Still, the recession presented a dilemma. Simmons harbors painful memories of a grandfather who was killed in a farming accident just six months after he retired at age 60. A high school student at the time, Simmons got a crash course in realizing life can be fleeting, so he has tried to balance work while enjoying his hard-earned money.
The recession tweaked that philosophy, if ever so slightly. This winter, his family opted against a ski trip to Big Sky, Mont., when the cost and complications to his children’s schedule mounted. A few years ago, they would have pushed ahead with the trip.
“We have been a little more conservative in the past couple of years because of the recession,” he said.
Dyed in the wool
Professionals who work closely with top-notch entrepreneurs say they notice the recession dying their values in wool.
“I’ve noticed that today’s entrepreneurs are more frugal than their predecessors,” said Barnes & Thornburg attorney David Millard. “They have had to do it to survive, and now I see them doing it in their personal lives, too.”
Instead of snapping up second homes and airplanes, they’re socking away extra money for retirement or investing it in other people’s startup companies.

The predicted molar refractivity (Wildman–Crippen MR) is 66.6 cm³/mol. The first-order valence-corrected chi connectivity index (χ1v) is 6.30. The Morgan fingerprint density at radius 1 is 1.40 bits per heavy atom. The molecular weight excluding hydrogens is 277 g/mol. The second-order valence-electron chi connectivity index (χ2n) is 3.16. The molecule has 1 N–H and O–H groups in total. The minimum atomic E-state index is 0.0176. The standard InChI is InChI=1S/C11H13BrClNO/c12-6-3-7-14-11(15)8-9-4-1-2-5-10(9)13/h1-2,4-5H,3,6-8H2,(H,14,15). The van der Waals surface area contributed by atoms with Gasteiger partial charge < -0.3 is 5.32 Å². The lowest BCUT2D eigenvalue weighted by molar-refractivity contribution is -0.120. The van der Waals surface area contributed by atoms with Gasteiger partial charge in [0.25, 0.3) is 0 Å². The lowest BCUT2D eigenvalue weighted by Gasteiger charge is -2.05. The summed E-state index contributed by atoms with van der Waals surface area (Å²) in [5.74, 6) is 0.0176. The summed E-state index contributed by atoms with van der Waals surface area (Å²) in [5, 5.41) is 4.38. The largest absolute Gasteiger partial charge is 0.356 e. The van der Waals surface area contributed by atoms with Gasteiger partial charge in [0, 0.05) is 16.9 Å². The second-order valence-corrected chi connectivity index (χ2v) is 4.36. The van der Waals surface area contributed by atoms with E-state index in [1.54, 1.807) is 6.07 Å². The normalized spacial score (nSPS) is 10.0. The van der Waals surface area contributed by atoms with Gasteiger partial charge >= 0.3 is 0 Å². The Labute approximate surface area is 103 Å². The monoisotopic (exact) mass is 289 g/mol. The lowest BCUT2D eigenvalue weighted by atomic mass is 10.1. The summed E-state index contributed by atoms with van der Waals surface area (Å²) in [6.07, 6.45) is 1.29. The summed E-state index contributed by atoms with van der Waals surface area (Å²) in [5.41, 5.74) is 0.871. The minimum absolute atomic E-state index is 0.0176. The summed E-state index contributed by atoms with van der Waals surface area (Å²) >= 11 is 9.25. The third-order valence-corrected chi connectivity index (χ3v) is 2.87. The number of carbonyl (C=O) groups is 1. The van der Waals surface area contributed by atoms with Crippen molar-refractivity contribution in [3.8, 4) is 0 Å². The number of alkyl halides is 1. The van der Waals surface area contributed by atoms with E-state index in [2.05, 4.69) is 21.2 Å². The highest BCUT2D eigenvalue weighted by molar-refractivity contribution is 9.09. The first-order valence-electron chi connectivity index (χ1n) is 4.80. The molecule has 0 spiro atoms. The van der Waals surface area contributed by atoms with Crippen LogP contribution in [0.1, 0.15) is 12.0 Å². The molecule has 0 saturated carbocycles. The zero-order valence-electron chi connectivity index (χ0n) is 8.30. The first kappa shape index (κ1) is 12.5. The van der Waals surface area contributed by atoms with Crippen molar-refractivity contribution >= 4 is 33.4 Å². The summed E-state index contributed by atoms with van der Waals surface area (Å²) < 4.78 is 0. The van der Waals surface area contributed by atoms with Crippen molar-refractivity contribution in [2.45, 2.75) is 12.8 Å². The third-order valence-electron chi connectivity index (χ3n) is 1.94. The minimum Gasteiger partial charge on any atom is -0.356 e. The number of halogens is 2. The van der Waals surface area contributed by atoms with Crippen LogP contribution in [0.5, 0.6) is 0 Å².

Most, however, have retained a guilty pleasure, Millard said. One of the most common: the iPad.
Venture capitalist Don Aquilano sees entrepreneurs recalibrating both businesses and lifestyles to operate with significantly less debt. Too many entrepreneurs came close to losing companies and were distressed by having to lay off valued employees.
Now they seem content to live in existing homes and drive older cars.
The chastening will linger, Aquilano predicted.
“Folks will wait until their situation allows them to sort of spend on that personal luxury. They’ll wait until the kids’ college funds are funded and their retirement is put in place. I don’t think they’ll live beyond their means.”
Not all, though, Aquilano hastened to add: “History is littered with examples of people who don’t remember history.”
Godfrey isn’t likely to be one of them.
Johnson, an admitted car buff, said the car Godfrey drove to a golf course last summer was so bland that he couldn’t recall the model. It was an “everyday car” like a Ford or Toyota, he said.
Moreover, Godfrey told Johnson an initial public offering or other exit for Aprimo investors wouldn’t change how he lived.
Johnson noted Godfrey, who early on donated Aprimo stock to Guerin Catholic High School in Noblesville, remains a “phenomenal family man.”
“He’s about a man who likes to follow his passion. His passion is about creating a business. It’s not about being ostentatious.”•